What has been the highlight of your business journey so far?

It used to be moving into the shop in Whitley Bay, but last month I won the North East Entrepreneurial Spirit Award 2019. I’m not usually a fan of awards, but this one was judged by successful entrepreneurs who have walked the walk, such as Cath Kidston. I know how much I’ve achieved since the early days and I’m much stronger than I was. My creativity not only helps with my craftwork but with solving problems and growing my business.

How has your creativity helped with your own mental health?

Working creatively has helped me immeasurably. In the very early days, walking to my studio was a win, even if I’d just cry when I got there. Eventually, I started making things when I got there, and it became easier. It’s a step by step process.I’ve also been a writer since my early twenties, but I stopped when my wife died. Recently I’ve picked it up again to make sense of what I’m going through. In 2017 I published a book of poetry in aid of Rape Crisis, which tells the story of my relationship and my recovery up to the point where I regained hope.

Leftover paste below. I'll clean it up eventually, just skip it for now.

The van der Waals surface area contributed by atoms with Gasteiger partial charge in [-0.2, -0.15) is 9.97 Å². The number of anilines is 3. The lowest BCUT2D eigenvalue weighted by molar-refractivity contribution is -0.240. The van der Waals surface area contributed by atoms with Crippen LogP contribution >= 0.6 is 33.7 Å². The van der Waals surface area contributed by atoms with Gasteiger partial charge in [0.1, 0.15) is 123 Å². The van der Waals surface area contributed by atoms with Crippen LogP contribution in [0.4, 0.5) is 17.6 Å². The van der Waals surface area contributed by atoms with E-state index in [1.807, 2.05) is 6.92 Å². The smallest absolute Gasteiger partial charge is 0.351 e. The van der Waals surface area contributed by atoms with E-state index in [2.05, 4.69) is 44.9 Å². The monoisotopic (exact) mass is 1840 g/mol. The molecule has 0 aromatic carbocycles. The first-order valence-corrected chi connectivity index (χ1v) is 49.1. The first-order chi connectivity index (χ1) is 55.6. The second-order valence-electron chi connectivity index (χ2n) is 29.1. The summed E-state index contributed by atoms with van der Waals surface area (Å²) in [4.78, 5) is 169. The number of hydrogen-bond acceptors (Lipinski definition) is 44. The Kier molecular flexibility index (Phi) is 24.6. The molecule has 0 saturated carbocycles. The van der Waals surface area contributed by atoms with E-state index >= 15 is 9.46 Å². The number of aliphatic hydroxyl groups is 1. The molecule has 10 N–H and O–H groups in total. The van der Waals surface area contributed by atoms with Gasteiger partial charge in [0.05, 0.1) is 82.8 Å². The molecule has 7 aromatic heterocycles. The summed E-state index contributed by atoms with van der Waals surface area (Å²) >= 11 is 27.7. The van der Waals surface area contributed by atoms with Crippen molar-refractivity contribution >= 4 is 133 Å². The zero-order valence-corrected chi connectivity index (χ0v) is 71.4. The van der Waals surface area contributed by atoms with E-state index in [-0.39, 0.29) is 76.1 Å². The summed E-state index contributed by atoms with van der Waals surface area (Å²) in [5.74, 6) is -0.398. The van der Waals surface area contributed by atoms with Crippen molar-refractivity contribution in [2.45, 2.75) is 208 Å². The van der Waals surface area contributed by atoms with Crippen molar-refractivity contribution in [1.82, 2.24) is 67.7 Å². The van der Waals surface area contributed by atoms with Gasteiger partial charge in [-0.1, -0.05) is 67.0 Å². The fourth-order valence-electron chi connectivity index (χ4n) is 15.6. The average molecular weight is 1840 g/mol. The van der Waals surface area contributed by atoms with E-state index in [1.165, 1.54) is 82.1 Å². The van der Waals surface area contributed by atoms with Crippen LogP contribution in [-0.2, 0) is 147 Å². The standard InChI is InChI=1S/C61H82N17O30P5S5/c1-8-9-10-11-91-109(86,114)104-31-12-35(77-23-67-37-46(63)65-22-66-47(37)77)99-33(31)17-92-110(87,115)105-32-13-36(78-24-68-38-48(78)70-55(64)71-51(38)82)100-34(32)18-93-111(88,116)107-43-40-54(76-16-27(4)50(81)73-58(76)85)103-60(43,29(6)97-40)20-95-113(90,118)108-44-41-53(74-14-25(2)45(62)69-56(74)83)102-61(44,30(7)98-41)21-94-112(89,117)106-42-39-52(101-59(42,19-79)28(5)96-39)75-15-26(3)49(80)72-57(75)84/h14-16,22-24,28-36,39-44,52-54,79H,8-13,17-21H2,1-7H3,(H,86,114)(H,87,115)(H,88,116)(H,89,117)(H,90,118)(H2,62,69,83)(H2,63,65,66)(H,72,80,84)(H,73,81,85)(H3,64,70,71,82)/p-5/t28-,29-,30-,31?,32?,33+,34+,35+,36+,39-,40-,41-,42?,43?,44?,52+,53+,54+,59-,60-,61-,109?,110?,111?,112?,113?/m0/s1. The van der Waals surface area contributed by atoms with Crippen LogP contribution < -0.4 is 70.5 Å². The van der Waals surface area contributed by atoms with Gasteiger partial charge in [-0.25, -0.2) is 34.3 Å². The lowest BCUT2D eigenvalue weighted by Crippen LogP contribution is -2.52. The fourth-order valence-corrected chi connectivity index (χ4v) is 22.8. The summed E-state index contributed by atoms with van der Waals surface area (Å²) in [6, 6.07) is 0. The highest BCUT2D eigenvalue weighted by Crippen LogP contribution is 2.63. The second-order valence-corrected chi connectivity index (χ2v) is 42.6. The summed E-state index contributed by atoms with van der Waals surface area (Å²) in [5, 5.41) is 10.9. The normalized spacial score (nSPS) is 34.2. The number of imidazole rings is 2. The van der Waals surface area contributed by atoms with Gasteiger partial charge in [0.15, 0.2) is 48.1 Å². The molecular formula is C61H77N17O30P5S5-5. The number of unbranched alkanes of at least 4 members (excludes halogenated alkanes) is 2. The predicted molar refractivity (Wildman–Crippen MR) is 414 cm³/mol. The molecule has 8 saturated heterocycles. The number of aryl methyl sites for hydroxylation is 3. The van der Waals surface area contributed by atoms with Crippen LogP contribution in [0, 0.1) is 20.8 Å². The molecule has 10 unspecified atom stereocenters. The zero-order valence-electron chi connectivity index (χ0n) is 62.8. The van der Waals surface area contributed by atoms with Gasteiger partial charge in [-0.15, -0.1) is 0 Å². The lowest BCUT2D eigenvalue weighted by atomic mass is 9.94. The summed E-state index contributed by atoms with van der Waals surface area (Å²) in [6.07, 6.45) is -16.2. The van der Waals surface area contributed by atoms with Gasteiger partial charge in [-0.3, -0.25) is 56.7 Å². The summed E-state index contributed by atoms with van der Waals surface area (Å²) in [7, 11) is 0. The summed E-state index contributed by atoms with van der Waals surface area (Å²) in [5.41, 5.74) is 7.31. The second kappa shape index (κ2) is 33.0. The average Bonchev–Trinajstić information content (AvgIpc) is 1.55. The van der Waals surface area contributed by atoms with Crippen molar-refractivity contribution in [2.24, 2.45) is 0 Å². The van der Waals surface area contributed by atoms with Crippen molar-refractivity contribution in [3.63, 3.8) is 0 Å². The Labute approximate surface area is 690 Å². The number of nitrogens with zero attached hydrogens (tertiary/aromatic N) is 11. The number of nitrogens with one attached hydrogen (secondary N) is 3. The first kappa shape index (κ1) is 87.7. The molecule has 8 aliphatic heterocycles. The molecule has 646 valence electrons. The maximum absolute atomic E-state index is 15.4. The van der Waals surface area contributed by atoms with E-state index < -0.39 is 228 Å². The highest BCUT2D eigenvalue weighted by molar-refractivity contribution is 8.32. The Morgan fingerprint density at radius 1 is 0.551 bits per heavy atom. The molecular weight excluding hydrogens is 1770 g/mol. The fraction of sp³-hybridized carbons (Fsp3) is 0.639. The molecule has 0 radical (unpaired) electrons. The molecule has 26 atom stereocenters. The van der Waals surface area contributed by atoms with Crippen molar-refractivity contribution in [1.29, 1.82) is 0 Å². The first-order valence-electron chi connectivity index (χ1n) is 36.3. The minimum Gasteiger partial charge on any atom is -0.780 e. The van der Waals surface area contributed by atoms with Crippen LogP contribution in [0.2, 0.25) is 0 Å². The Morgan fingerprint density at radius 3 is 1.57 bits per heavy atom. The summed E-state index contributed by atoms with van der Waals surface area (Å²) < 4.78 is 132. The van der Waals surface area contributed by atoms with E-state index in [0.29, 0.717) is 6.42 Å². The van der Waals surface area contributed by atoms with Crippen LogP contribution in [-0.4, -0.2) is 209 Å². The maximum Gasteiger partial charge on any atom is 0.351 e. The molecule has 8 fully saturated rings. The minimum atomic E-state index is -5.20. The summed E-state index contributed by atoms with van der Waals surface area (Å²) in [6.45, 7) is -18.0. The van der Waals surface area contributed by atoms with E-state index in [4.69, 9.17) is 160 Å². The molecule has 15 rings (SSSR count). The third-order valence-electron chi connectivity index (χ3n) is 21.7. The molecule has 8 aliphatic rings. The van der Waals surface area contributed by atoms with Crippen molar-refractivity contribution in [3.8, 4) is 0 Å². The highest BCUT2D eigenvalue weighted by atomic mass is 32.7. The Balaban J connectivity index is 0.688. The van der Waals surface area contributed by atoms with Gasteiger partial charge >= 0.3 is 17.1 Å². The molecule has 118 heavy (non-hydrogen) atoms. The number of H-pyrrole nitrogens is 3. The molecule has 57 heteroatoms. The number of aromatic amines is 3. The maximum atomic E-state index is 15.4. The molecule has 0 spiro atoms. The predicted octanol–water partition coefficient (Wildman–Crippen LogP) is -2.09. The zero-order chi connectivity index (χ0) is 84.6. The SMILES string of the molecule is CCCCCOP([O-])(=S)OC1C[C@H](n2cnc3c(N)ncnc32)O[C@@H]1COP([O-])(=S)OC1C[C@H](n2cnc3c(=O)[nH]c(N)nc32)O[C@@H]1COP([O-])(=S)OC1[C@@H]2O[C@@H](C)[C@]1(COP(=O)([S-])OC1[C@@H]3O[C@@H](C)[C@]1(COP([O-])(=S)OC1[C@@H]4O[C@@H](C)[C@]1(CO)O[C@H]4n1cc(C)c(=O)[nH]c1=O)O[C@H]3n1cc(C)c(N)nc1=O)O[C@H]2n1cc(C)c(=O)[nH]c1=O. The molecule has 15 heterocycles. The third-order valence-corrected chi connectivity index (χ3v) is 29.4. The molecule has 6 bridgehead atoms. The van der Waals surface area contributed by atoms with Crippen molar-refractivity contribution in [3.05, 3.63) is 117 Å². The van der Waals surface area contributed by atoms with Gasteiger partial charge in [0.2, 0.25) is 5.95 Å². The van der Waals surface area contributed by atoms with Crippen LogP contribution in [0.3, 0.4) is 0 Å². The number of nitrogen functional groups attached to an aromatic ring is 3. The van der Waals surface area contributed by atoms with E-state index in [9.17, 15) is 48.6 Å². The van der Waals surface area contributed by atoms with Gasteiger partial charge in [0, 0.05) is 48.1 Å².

Do you have any tips for people who want to embrace their own creativity to aid their wellbeing?

Creativity covers a vast spectrum of activities from gardening and cooking to drawing, journaling, flower arranging and embroidery. It doesn’t matter which creative form you choose, only that you enjoy it.

Try not to care about the end product, learn to embrace the process. Give your inner child time to play – they will reward you with joy and dissolve your daily stresses.

What’s your favourite thing to do in the North East?